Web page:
Along those same lines, the Ethel that you know versus the Ethel that you're trying to convey in the film: were you comfortable as you were going along that that was lining up with your original vision? Did you show footage to anyone else as you went along to ask, is this woman that we know and love coming through?
I didn't really, to my siblings, or to my mother along the way; I really waited to show them a locked picture, but in all of my films, there might be two or three of us who are in the edit room, who are really working on creating the film there — my husband [writer and documentary story editor] Mark [Bailey] plays a big role, and then the editor [Azin] Samari was obviously an integral part of that, and then HBO would see cuts and so they would give feedback along the way, and then there was a handful of other people that I showed it to towards the end, just to make sure that things were — it's hard, I think particularly with this film, for me to have any perspective. "This is so interesting, look at this home movie, and the horses, it's so cute" — I wanted to throw it all in there and I think it's all fascinating, but it's important to have a little bit of outside perspective.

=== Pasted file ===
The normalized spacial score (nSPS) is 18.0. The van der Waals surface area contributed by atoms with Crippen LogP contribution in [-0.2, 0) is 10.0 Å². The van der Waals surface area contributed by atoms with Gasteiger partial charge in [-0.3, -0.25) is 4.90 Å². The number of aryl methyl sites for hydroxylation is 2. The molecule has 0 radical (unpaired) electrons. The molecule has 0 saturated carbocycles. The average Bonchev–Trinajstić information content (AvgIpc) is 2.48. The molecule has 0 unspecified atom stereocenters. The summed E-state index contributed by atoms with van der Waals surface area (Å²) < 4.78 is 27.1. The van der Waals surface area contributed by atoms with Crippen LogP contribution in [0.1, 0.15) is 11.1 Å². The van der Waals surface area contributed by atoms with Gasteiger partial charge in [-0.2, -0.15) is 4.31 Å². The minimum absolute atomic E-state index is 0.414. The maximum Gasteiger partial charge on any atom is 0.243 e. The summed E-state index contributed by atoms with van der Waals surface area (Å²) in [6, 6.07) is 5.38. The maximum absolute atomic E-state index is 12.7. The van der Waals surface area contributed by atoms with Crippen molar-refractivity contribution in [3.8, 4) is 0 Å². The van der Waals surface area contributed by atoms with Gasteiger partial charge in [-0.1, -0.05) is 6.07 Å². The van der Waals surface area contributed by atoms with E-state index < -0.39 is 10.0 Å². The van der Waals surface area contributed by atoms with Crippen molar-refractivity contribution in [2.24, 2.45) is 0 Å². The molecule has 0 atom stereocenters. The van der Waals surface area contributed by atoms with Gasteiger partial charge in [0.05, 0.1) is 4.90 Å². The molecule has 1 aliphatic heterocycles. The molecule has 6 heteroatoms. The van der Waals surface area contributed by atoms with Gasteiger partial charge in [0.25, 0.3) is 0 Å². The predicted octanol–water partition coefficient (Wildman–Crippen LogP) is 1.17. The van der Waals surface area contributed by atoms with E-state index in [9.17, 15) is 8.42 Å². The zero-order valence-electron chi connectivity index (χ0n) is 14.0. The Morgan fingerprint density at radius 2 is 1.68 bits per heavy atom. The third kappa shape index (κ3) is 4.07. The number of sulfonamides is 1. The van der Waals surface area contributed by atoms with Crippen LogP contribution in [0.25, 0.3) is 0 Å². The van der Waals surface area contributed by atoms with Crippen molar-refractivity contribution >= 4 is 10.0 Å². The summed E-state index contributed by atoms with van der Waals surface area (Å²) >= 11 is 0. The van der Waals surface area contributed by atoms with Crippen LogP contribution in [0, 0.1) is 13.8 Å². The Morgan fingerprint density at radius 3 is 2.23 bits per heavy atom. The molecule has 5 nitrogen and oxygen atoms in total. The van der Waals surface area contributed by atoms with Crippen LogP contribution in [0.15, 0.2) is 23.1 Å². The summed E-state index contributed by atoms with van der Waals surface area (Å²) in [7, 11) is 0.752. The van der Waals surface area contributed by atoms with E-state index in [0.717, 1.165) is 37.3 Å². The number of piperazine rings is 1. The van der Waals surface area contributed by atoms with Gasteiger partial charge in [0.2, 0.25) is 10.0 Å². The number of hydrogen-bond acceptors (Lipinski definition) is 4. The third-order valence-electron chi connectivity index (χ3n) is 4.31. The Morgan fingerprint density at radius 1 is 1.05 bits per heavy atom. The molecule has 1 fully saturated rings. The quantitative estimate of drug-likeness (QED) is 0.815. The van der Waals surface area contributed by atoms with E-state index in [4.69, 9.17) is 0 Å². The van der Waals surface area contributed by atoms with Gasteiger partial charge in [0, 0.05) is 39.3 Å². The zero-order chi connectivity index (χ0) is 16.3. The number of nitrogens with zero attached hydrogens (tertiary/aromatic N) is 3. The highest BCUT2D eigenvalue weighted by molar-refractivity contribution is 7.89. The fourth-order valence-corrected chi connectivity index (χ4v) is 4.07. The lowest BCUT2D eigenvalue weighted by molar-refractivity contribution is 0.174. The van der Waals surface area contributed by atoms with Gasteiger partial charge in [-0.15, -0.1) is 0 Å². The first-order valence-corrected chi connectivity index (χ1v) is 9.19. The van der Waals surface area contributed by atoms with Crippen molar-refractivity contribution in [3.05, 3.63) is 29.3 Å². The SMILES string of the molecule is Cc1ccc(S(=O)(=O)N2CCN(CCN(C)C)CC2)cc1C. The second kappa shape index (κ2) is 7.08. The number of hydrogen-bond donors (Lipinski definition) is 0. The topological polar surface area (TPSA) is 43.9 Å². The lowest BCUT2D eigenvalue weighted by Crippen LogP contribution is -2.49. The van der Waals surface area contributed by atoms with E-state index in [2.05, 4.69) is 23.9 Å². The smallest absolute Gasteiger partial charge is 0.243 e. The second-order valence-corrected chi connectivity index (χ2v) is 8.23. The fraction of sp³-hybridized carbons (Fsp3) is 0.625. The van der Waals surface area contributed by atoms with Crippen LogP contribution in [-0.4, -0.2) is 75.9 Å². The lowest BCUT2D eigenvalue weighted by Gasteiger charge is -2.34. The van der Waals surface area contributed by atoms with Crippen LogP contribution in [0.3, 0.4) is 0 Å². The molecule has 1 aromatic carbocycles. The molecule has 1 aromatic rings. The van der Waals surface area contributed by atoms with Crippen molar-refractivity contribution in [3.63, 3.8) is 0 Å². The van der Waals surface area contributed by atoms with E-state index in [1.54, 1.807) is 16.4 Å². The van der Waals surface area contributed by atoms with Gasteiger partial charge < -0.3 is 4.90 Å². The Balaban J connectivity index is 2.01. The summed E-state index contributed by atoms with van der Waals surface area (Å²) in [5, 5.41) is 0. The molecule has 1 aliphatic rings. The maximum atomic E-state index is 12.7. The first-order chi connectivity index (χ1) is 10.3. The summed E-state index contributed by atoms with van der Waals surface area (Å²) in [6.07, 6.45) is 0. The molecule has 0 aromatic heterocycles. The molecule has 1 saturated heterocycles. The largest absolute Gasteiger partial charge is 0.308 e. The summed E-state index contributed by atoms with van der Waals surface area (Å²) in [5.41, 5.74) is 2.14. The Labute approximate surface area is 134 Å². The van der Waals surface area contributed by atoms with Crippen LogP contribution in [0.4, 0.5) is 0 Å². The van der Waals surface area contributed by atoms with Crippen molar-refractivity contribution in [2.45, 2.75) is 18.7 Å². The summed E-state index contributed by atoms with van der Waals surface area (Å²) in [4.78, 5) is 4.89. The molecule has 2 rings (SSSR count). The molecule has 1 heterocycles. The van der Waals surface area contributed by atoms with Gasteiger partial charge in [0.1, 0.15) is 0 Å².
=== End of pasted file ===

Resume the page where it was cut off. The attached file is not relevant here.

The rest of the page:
Truthfully, with all my films I usually towards the end show it to a handful of people, just to get their reaction, and you know, you're in the edit room so much, and you're watching the same material over and over again, and so it's hard to tap into what the response is to fresh eyes, and it's important to add that perspective to any project, but for this one in particular it was important for me, because it was easy to lose perspective.
Sure. So how long was your first cut? Was it like six hours?
No, it was actually — I went pretty far along on this one before showing a cut to HBO, and I think it was about an hour and 40 minutes, it wasn't much longer, maybe two hours. So it was pretty far along, by the time they'd seen it, and it was pretty tight.